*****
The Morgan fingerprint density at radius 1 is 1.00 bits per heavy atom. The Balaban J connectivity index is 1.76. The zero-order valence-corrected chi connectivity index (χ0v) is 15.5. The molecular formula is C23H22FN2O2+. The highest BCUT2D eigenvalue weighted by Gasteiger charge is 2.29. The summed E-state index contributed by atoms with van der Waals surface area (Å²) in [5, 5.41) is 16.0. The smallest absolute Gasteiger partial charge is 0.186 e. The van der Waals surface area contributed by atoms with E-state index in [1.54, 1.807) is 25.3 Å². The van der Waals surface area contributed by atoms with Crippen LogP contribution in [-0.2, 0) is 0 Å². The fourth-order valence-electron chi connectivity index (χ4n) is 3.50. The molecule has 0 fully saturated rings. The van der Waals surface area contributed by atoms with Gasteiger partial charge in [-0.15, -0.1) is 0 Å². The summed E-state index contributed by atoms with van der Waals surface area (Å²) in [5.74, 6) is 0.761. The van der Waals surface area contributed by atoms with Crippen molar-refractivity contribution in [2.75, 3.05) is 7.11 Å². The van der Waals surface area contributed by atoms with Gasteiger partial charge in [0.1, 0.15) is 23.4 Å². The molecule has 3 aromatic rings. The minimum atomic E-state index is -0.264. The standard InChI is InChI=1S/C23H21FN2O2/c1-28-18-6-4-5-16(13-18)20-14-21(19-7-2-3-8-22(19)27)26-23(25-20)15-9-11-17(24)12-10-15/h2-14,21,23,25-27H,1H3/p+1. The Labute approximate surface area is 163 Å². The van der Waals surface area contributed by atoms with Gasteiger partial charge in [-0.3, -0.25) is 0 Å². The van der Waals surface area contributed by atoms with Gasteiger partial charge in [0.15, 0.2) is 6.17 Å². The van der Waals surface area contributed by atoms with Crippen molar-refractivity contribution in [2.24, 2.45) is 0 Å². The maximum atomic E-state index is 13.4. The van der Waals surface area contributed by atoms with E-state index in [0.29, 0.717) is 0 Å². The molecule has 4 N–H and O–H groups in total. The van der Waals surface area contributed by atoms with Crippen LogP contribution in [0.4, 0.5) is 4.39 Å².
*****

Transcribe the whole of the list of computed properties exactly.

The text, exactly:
The Morgan fingerprint density at radius 1 is 1.00 bits per heavy atom. The Balaban J connectivity index is 1.76. The zero-order valence-corrected chi connectivity index (χ0v) is 15.5. The molecular formula is C23H22FN2O2+. The highest BCUT2D eigenvalue weighted by Gasteiger charge is 2.29. The summed E-state index contributed by atoms with van der Waals surface area (Å²) in [5, 5.41) is 16.0. The smallest absolute Gasteiger partial charge is 0.186 e. The van der Waals surface area contributed by atoms with E-state index in [1.54, 1.807) is 25.3 Å². The van der Waals surface area contributed by atoms with Crippen LogP contribution in [-0.2, 0) is 0 Å². The fourth-order valence-electron chi connectivity index (χ4n) is 3.50. The molecule has 0 fully saturated rings. The van der Waals surface area contributed by atoms with Gasteiger partial charge in [-0.15, -0.1) is 0 Å². The summed E-state index contributed by atoms with van der Waals surface area (Å²) in [5.74, 6) is 0.761. The van der Waals surface area contributed by atoms with Crippen molar-refractivity contribution in [2.75, 3.05) is 7.11 Å². The van der Waals surface area contributed by atoms with Gasteiger partial charge in [0.1, 0.15) is 23.4 Å². The molecule has 3 aromatic rings. The minimum atomic E-state index is -0.264. The standard InChI is InChI=1S/C23H21FN2O2/c1-28-18-6-4-5-16(13-18)20-14-21(19-7-2-3-8-22(19)27)26-23(25-20)15-9-11-17(24)12-10-15/h2-14,21,23,25-27H,1H3/p+1. The Labute approximate surface area is 163 Å². The van der Waals surface area contributed by atoms with Gasteiger partial charge in [-0.3, -0.25) is 0 Å². The van der Waals surface area contributed by atoms with Gasteiger partial charge in [0.15, 0.2) is 6.17 Å². The van der Waals surface area contributed by atoms with Crippen molar-refractivity contribution in [2.24, 2.45) is 0 Å². The maximum atomic E-state index is 13.4. The van der Waals surface area contributed by atoms with E-state index in [0.29, 0.717) is 0 Å². The molecule has 4 N–H and O–H groups in total. The van der Waals surface area contributed by atoms with Crippen LogP contribution in [0.4, 0.5) is 4.39 Å².